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Vigilantes in South Africa Murder Suspected Drug Dealer in Fight Against Gangs and Drugs


September 1996

Vigilantes in Cape Town, South Africa known as People Against Gangsterism and Drugs (PAGAD) allegedly killed suspected drug dealer Rashaad Staggie while crusading to fight crime in their community (Alexander Zavis, "S. Africa ponders slaying," Philadelphia Inquirer, August 6, 1996, p. A2; Lynne Duke, "Vigilante Justice in S. Africa," Washington Post, August 17, 1996, p. A18; Bob Drogin, "Anti-Gang Fury Roils in S. Africa," Los Angeles Times/Washington Edition, August 13, 1996. p. A1).

On August 4, about 200 members of PAGAD were allegedly protesting outside a house Staggie was believed to have owned when shots were fired from inside. Police arrived at the scene, but were unable to clear the angry crowd. When Staggie drove up in his truck, masked members of PAGAD shot him in the head and threw a Molotov cocktail at Staggie, who burst into flames. "What has happened tonight shows what happens when you put your trust in Allah," said one masked speaker to the worshipers. "Yes, we can clean our society and rid our society of scum." PAGAD membership is primarily Muslim.

"They see how our youth is undermined by drugs, and they experience the totally unacceptable actions of the ... gangs on a daily basis," said Hernus Kriel, the premier of Western Cape Province. "I think that people were basically frustrated because the criminal justice system takes so long to take its course," said Norman Jenkins, a social worker who specializes in gangs and formerly counseled Staggie in jail.

Staggie and his twin brother, Rashied, founded the "Hard Livings," one of South Africa's most vicious criminal gangs, in 1971. Rashaad was buried on August 5 in front of a crowd of about 700 gang members and supporters. Rashied, a confessed killer, defiantly addressed the crowd, "I dare the Muslims that killed my brother to come out and kill me, because I will kill them."

In recent months PAGAD has led a populist movement aiming to rid thier community of violence and drugs. They have shot up and held demonstrations outside the homes of suspected drug dealers chanting "Kill the Merchant!" They also demonstrated at the home of Justice Minister Dullah Omar to protest law enforcement inaction, which prompted Omar to move his family for protection. After an August 11 melee, which injured nine people and involved about 5,000 PAGAD supporters and police, some politicians called for a state of emergency in the Cape region. In response to PAGAD's campaign, local gangs have threatened war against the Muslims (Reuters, "Muslims in Drug Protest Riot in Cape Town," New York Times, August 12, 1996, p. A3; Brendan Boyle, "Protest Over Drug Dealing Turns Ugly in South Africa," San Francisco Chronicle, August 12, 1996, p. A13).

PAGAD, a group linked to the Gatesville mosque, is made up mostly of conservative, working-class Muslim men and women from the Cape Flats area just east of Cape Town. Police say that about 140 gangs plunder the community. PAGAD contends that the new government is incapable of dealing with the high crime. People on the Cape Flats "feel they've asked police [to stop crime] and the police haven't done it, so now they will do it," said Sheik Sa'dullah Khan, director of the Gatesville Islamic center. PAGAD's actions represent "a very serious backlash against the government," said Ebrahim Moosa, director of the Center for Contemporary Islam at the University of Cape Town. More than half of the one million Muslims in the nation of 43 million live in the Cape Town region.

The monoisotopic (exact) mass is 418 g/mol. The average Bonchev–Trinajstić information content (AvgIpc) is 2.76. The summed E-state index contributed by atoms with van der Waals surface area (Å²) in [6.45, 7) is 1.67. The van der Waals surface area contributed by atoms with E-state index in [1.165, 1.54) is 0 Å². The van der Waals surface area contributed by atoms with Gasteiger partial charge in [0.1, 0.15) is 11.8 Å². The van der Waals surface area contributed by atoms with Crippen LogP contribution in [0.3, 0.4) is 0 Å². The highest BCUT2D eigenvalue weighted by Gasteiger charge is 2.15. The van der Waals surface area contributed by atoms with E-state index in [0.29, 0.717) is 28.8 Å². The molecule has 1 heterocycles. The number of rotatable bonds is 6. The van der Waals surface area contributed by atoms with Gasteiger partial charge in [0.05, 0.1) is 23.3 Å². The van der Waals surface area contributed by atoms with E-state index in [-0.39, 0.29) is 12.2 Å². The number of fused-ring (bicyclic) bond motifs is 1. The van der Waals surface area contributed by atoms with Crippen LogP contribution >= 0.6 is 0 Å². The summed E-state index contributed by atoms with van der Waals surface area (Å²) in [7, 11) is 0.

The populist vigilantism has exposed a rift in Nelson Mandela's new democracy. Since apartheid ended in South Africa, black leaders have been faced with spiraling crime, an understaffed and underequipped police force, and an international drug trade. Gangs in Cape Town have been operating for decades, but have become more entrenched during the volatile transition to democracy. The problems have worsened with police corruption. Police who originally colluded with criminals for political aims under apartheid, now are corrupted by money and fear of exposure of their past malfeasance, according to criminologist Wilfried Scharf of the University of Cape Town. Under apartheid, black South Africans, skeptical of the white-led judicial system, held "people's courts" and sentenced some criminals to beatings or death. Now, Muslims, who supported the anti-apartheid movement, feel betrayed by the new government's liberalism, including its abolition of the death penalty.

Opponents of PAGAD worry about how Islam is being used by some in the vigilante movement. Some PAGAD leaders, such as Muhammed Ali "Phantom" Parker and Farouk Jaffer, use words like jihad or holy war. An internal police report, leaked from the province's largely white police force, claimed that Muslims are trying to establish an Islamic state. Police arrested a PAGAD leader, Moegamat Nadthmie Edries, for murder and sedition. The sedition charge has Muslims claiming that the government is cracking down harder of PAGAD than on the drug dealers. "We are not a fundamentalist group," said Hanif Peterson, who turned out at Wynberg magistrate's court to support Edries. "We are just a community."